As evocative as the atmosphere on Dark Horses' debut album Black Music was, it sometimes felt like it obscured the band's power too much. On Hail Lucid State, they strip away much of the electronic washes surrounding their songs, focusing instead on their rock underpinnings. The band reunited with Death in Vegas' Richard Fearless as producer, and his work is even more impressive this time as he helps Dark Horses balance the album's directness and their tendency to float off into the ether. This blend works particularly well on the soaring synth pop-meets-Krautrock of "Saturn Returns," which manages to be trippy, sexy, and even a little idealistic at the same time. That said, Hail Lucid State often shines brightest when the band really leans into its rock impulses. "Live on Hunger" keeps just enough of Black Music's ambience to give the impression that Dark Horses are hurtling through space on laser-guided guitars, but the song's driving rhythms truly sound hungry -- something the band's debut didn't always convey. Later on, "Wake Up" lives up to its name, delivering a shot of post-punk adrenaline, while "Transister" proves Dark Horses can achieve psychedelic states with a sparer sound. As always, though, the band's biggest special effect is Lisa Elle's voice. She sounds more commanding, alluring, and versatile than ever on Hail Lucid State, rivaling the fiery likes of Alison Mosshart and Liela Moss on the album's louder songs and sounding like a cosmically aloof alien goddess on "Sevens." The album falters a bit when the album slows down; while the title track achieves a majestic sweep, Hail Lucid State's other contemplative moments aren't as compelling. Still, the album's more direct approach suits Dark Horses and suggests they'll continue coming into their own.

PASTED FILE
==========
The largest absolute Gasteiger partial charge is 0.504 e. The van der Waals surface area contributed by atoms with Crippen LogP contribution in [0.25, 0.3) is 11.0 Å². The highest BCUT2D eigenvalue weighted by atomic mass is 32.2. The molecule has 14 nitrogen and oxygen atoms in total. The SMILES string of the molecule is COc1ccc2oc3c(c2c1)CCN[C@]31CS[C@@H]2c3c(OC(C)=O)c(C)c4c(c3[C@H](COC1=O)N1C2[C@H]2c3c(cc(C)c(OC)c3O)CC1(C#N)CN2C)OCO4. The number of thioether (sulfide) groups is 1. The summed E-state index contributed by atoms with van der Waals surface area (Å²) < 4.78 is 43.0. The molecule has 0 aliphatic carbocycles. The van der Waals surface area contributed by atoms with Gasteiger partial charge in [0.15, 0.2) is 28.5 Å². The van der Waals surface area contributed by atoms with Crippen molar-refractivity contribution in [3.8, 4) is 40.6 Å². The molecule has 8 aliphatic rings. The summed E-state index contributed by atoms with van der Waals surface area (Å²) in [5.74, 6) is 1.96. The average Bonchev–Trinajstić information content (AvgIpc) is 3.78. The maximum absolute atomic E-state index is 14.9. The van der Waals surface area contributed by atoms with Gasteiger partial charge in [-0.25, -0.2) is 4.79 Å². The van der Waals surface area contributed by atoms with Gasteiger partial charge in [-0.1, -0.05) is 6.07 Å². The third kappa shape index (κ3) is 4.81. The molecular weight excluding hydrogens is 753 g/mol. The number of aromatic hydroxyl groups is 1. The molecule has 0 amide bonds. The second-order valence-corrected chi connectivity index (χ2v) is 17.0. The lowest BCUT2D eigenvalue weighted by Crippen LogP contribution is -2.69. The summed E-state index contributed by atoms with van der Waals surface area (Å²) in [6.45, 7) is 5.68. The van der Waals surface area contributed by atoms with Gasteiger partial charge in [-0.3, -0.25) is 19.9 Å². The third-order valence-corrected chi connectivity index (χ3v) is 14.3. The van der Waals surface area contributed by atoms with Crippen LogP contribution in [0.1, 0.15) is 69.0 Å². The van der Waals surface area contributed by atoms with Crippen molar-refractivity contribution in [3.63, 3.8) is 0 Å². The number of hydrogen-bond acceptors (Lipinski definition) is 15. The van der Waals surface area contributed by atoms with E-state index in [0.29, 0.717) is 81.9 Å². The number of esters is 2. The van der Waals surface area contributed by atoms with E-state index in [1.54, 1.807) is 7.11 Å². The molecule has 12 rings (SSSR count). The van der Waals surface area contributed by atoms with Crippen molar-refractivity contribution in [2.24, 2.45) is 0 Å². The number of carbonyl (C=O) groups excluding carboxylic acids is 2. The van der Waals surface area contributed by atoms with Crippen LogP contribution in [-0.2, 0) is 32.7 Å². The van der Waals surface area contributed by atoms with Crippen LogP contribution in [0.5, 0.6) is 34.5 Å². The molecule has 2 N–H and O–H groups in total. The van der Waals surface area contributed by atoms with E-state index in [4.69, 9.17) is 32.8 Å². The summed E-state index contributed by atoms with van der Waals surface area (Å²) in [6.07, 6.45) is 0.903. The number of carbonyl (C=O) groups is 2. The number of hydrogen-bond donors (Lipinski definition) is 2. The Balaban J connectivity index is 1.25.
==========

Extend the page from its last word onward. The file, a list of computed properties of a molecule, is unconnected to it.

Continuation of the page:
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AllMusic Review by Heather Phares